Before speeding on full bore to Flagstaff, we stopped for the night at Winslow – and carved out the better part of the next day to discover it’s hidden charms. First on our list was a visit to the La Posada – formerly a Fred Harvey Hotel. Built in 1929 for ATSF railroad and designed by Mary Colter, we admired the impressive restoration that’s underway. A must see point of interest was the “Standin’ on the Corner” Park and Mural, located at 2nd & Campbell. Of course, we burst into song – remembering what we could of the Eagles hit song commemorated by the site. While downtown, we also walked the 1st Street Pathway from the Hubbell Trading Post (said to soon be new visitor center) and back to La Posada Hotel – and unexpectedly enjoyable 6-block long landscaped pathway. We were sure not to miss the Peter Toth monument– a hand-carved totem pole– and also dropped in on the Old Trails Historical Museum. Re-purposed from an older bank building in the business district, we saw all manner of local, cultural, Native American and Route 66 artifacts. Seagram insisted that we finished our time in Winslow by driving out to McHood Park (5 miles south of Winslow), and have lunch at in the deep rock canyon area of Clear Creek.
Flagged Down by Flagstaff. We ended up taking a pass on Meteor Crater, but on our approach to Flagstaff found the San Francisco Peaks to be other-worldly in their subtle might and beauty. As we drove into town on Route 66 (the main east-west artery), it was obvious to us both that “Flag” was worth a few days of rest and investigation. Passing an assortment of old motor courts and numerous contemporary motels, we made our way to the Visitors Center downtown. The Center shares space with Amtrak in the old train depot, and has a gift shop chock full of Route 66 souvenirs. Seagram was transfixed by the selection, but opted to “think about” the various babbles that caught his eye. We left car there, and walked down S. Beaver to the NAU campus (passing through a funky neighborhood of restaurants and houses), then returned and crossed over into downtown. Heritage Square– on Aspen Ave between Leroux and San Francisco Streets– presents a wonderful continuum of ageless buildings and outlets that contribute to the thriving business district. We’d hoped to stay at the historic Hotel Monte Vista, but we unable to get rooms at the last minute. Plan B diverted us to Little America– which turned out to be more in the spirit of our odyssey. The two-level low-slung brick hotel makes a subtle, unassuming impression amidst stands of Ponderosas – and reminded me of the glamour and élan attached to Albuquerque’s fabled Western Skies. The Mustang fit right in. You could all but feel and taste the era when barge-like sedans would roll in off the highway into the parking lot, and road-weary guests would check into outsized, finely appointed rooms. Naturally we wanted to visit the Grand Canyon, but time was again not on our side. Seagram was getting close enough to home that responsibility and commitments were beginning to weigh on him. We opted to take full advantage of Flagstaff’s rich array of sights, including Lowell Observatory, a quick jaunt to the entrance of Oak Creek Canyon (featuring a generous vendors space and spectacular look-out) and the Museum of Northern Arizona. We became semi-regulars at Little America’s Western Gold Restaurant; even though Seagram makes a good living with his sophisticated palate and culinary skills, he cannot resist a buffet! We finally broke with routine to enjoy a dinner at the Galaxy Diner on West Route 66-a great convergence of retro chrome siding and neon that says 50s. Suddenly we were transported back to the diner fare that had sustained TJ and me over many miles of asphalt and concrete.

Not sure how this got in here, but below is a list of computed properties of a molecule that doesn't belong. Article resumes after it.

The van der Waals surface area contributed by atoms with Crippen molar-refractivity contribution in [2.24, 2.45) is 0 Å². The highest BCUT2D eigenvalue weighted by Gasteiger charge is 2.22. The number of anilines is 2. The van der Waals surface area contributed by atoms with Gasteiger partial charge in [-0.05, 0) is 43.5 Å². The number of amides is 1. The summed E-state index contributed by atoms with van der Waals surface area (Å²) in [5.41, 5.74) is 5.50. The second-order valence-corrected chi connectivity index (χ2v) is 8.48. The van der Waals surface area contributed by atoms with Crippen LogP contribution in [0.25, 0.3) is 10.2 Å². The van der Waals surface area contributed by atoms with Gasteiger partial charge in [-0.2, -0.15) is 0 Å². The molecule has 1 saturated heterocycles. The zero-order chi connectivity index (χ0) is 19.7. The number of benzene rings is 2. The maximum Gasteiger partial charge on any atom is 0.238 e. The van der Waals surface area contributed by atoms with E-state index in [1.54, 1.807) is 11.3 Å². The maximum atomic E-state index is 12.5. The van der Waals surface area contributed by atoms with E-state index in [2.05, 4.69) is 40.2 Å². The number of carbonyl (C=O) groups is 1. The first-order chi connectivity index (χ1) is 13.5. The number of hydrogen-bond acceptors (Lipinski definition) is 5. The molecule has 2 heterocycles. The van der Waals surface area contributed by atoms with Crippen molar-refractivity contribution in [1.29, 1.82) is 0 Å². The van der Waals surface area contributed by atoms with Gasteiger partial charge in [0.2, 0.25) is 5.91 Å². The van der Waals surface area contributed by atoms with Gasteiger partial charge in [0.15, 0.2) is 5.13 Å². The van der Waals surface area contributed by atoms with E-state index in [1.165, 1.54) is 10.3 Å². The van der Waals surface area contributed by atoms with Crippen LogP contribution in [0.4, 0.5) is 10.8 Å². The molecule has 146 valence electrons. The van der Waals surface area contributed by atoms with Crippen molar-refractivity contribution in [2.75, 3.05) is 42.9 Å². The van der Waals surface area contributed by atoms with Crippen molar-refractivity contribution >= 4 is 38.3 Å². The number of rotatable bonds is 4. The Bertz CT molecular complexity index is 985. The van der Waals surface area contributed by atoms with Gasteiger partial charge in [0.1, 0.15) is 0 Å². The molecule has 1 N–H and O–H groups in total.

Onward Anew. A morning in Williams allowed us to discover the town’s frontier and railroad roots. We especially enjoyed the funky / touristy shops and eateries along the main street, and relished our stop at the Grand Canyon Railway Depot. Built by the ATSF railroad, the depot had been home to The Fray Marcos Hotel and a Harvey House. After settling in to Kingman for the remainder of the day, we are again assembling road sign “refrigerator magnets” to arrange as a poetic epic. Driving through Route 66 points of interest such as Ash Fork, Seligman, Truxton, Valentine, Kingman – and with Goldroad, Oatman, Topock left to go – we’re beginning to see how the story of this journey will write itself. I’m starting to feel excitement at the prospect of reaching our destination. Travel is a force of personal change and transformation. I can’t wait to see who we are when we arrive at the Pier, and inhale the elixir of Pacific Ocean air.